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Toyota’s trust-building begins with the truth

Post by Cheryl Tucker on April 14, 2010 at 7:41 pm |
April 14, 2010 5:43 pm

This editorial will appear in Thursday’s print edition.

It’s bad enough that Toyota cars are the subject of a massive recall, more than 130 potential class-action lawsuits, and nearly 100 federal lawsuits claiming wrongful death and injury due to sudden acceleration.

But to paraphrase a Watergate-era maxim: It’s not the car, it’s the cover-up.

Any manufacturer can encounter the kind of mechanical problems Toyota is dealing with. What’s unforgivable is that the company apparently has gone to great lengths to hide its culpability from regulators and judges.

Federal regulators just slapped Toyota with a $16.4 million fine – the maximum possible – for failing to report problems it was aware of with accelerator pedals in some of its cars. The company waited months to alert the National Highway Traffic Safety Administration, even though automakers are required to report such findings within five days.

Toyota didn’t just drag its feet in reporting problems. According to an Associated Press investigation, the Japanese automaker routinely withheld potentially damaging information it was required to produce in court cases it fought in recent years.

In at least one of those cases – involving a Colorado girl killed in a 4Runner rollover crash – the withheld information likely played a key role in Toyota winning its case. A federal judge had ruled that Toyota produce any information related to roof strength, but the automaker failed to disclose documents related to tests it had conducted. The plaintiff is now suing again – this time alleging fraud.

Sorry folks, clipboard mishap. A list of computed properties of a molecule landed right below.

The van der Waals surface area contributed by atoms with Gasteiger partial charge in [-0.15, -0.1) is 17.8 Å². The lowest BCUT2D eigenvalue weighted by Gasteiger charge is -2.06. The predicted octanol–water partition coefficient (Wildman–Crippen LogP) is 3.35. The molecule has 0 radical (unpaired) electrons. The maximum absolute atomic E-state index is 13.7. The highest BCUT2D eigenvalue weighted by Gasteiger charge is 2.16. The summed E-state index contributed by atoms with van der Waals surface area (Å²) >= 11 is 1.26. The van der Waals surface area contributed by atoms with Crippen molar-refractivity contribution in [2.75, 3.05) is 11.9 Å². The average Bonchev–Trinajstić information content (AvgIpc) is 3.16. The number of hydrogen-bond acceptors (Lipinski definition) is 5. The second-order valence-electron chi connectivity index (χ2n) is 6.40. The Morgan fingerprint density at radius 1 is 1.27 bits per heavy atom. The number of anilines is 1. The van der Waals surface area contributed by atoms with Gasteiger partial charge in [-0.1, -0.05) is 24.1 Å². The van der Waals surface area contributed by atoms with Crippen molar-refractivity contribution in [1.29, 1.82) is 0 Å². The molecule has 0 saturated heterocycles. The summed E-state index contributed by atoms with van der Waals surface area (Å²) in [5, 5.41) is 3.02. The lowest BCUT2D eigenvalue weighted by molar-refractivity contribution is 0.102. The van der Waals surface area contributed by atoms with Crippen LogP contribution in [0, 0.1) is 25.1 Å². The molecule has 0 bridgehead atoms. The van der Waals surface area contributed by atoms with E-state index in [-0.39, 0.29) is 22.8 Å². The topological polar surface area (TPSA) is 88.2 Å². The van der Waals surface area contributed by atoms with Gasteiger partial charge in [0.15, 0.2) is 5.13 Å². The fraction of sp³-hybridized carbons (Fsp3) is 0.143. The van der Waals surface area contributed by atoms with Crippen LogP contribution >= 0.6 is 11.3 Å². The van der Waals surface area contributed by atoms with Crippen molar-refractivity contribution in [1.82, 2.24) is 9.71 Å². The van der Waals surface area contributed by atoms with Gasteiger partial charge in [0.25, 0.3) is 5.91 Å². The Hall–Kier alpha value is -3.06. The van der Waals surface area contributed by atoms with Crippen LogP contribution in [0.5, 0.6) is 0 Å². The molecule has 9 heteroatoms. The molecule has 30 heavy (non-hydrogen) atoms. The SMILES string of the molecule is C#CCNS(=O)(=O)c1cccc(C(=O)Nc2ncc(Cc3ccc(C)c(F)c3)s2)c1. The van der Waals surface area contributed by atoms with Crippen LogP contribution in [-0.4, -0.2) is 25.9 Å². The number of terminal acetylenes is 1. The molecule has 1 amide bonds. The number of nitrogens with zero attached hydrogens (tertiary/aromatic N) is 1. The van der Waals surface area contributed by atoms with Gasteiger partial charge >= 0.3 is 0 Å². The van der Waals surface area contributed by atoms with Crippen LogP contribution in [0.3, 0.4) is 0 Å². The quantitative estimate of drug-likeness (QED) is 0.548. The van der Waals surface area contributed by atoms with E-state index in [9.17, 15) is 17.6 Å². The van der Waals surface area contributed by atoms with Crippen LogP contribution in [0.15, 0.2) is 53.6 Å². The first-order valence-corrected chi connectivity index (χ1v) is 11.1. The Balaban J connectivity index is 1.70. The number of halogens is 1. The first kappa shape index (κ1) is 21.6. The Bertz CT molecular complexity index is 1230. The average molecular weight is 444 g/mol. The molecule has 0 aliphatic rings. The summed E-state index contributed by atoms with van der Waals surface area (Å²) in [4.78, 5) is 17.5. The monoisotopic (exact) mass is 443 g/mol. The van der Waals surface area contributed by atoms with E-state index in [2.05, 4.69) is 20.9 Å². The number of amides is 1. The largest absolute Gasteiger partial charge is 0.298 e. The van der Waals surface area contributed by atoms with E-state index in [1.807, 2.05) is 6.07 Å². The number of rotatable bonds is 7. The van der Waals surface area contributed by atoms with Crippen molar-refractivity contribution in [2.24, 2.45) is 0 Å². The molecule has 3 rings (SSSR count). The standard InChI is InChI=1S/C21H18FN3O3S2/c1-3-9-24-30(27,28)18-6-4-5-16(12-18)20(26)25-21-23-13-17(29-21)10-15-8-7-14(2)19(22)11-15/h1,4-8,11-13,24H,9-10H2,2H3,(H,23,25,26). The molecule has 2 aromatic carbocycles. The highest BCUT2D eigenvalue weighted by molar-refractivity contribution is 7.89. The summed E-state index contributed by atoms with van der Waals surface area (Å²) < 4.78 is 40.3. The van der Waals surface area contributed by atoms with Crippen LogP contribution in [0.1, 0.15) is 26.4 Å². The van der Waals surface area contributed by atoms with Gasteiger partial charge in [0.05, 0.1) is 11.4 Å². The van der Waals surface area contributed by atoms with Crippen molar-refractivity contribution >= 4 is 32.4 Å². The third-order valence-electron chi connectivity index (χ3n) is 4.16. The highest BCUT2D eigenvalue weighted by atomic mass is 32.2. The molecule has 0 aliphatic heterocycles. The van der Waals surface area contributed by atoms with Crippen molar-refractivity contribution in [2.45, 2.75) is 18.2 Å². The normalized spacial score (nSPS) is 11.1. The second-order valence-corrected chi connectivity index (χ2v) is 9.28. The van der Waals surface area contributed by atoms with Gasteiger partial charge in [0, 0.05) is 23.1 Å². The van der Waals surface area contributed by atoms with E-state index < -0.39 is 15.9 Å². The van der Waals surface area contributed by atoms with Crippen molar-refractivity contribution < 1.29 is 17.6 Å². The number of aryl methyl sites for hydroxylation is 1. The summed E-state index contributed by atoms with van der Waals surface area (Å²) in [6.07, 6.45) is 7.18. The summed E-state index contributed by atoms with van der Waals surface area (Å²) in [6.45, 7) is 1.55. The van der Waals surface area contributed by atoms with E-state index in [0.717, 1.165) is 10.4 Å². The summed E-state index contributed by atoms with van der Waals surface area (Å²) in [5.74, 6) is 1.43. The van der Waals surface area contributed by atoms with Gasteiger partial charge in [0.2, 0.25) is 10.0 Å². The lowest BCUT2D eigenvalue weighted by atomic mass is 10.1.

In a Texas case involving a woman killed when her Land Cruiser lurched and pinned her against the garage wall, Toyota claimed it was unaware of any similar cases. But it had recently settled a lawsuit for nearly an identical accident – in Texas, no less. Again, Toyota violated court rules by not disclosing the relevant information after it had been requested.

Toyota has also exploited the fact that it is based in Japan to evade its responsibilities.
“They’ve used the Pacific Ocean as a great defense to producing documents,” said a lawyer who has sued Toyota. When suing a domestic automaker, plaintiffs can get a court order for access. That’s not as easy when the defendant is half a world away.

Toyota’s president and CEO has pledged to do everything within his power to restore public trust in the company. A good beginning would be to announce that his lawyers will comply with American laws regarding discovery as they deal with the landslide of cases coming their way.

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